Man sues CPD detective he claims forced false confession that led to murder conviction

A man who claims a Chicago police detective framed him for a Northwest Side murder — resulting in 13 years behind bars — has filed a lawsuit against the city and several detectives.

Daniel Rodriguez was convicted in the 1991 shooting death of Jose "Junito" Hernandez Jr. based on a confession he long claimed was the result of threats and physical abuse by former Chicago Police Detective Reynaldo Guevara.

In April, Cook County Judge Sophia Atcherson vacated Rodriquez’s conviction, the 21st time a case handled by Guevara had been overturned based on allegations of misconduct by the detective.


After Atcherson handed down her decision, Rodriguez told the Sun-Times: "I woke up every day believing that one day the cell door was going to open and they were going to say, ‘We made a mistake. You’re free.’ But it never happened."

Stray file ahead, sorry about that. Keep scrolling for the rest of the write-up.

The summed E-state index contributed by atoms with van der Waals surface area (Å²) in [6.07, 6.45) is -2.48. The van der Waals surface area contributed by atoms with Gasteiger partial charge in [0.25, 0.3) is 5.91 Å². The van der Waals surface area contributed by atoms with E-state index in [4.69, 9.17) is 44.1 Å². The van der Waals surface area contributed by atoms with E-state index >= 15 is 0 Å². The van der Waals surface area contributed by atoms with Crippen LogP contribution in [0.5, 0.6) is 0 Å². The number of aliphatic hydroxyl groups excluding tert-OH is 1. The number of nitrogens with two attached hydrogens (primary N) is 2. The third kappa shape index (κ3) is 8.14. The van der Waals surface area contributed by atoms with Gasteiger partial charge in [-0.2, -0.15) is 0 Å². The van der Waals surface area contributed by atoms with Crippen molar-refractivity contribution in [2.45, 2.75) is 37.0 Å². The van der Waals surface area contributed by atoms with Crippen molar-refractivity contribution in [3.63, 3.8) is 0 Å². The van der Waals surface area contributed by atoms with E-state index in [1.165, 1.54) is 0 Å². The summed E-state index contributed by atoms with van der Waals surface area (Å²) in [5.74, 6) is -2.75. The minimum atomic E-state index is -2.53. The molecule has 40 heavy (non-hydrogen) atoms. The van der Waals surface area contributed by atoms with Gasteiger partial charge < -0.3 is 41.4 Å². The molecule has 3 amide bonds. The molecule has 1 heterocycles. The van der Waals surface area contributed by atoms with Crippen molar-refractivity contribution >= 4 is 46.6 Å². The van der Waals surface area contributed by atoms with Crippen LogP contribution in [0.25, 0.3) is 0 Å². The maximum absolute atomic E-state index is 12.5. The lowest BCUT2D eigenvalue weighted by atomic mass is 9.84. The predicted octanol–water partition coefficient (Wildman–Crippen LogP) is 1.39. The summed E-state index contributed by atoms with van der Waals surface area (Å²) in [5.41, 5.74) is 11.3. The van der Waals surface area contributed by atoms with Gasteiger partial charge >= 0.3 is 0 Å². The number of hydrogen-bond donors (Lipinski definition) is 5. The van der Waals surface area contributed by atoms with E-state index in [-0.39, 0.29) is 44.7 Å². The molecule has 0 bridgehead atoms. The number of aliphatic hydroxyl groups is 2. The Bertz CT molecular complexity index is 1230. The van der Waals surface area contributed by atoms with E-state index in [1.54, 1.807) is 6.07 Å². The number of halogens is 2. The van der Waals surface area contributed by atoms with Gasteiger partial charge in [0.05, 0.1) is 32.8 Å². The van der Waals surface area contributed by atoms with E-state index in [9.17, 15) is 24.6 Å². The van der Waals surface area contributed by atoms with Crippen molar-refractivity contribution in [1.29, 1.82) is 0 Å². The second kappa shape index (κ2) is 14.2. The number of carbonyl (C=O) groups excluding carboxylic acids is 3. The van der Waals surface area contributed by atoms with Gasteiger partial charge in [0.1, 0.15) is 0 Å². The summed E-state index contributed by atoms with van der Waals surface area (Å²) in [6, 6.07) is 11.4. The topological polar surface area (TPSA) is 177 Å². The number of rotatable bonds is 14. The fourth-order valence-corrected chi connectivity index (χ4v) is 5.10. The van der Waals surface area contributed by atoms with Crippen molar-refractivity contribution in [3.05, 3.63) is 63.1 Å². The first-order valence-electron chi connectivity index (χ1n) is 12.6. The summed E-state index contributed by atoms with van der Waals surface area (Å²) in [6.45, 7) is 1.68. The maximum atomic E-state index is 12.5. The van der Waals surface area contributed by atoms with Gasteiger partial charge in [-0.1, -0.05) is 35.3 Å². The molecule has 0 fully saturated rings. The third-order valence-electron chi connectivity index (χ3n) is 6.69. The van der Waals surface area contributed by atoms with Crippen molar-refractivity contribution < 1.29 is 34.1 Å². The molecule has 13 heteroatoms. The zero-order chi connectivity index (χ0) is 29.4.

Rodriguez has since gained a certificate of innocence from the court.

The civil lawsuit was filed Monday against the city of Chicago, Guevara and several other detectives involved in the case. It seeks unspecified monetary damages.

Former Chicago police Det. Reynaldo Guevara

Attorneys from the law firm of Loevy and Loevy who are representing Rodriguez point out that the city has already spent more than $75 million of taxpayer money paying for wrongful convictions caused by Guevara.

Rodriguez is married, has several kids and works as a driver for a trucking firm, according to his attorneys.

The city last year paid out $20.5 million to Armando Serrano and Jose Montanez, who each spent 23 years in prison after being framed by Guevara. Guevara for years has refused to answer questions about his investigations, invoking his Fifth Amendment right against self-incrimination at numerous hearings.

Cook County Judge James Obbish in 2016 said Guevara responded with "bald-faced lies" when the retired detective was compelled to answer questions under oath in 2016 after prosecutors granted him immunity for his testimony about the case against Gabriel Solache and Arturo Reyes.

Rodriguez’s attorney, Anand Swaminathan, said Tuesday there are "dozens" of pending cases in which defendants have claimed they were framed by Guevara.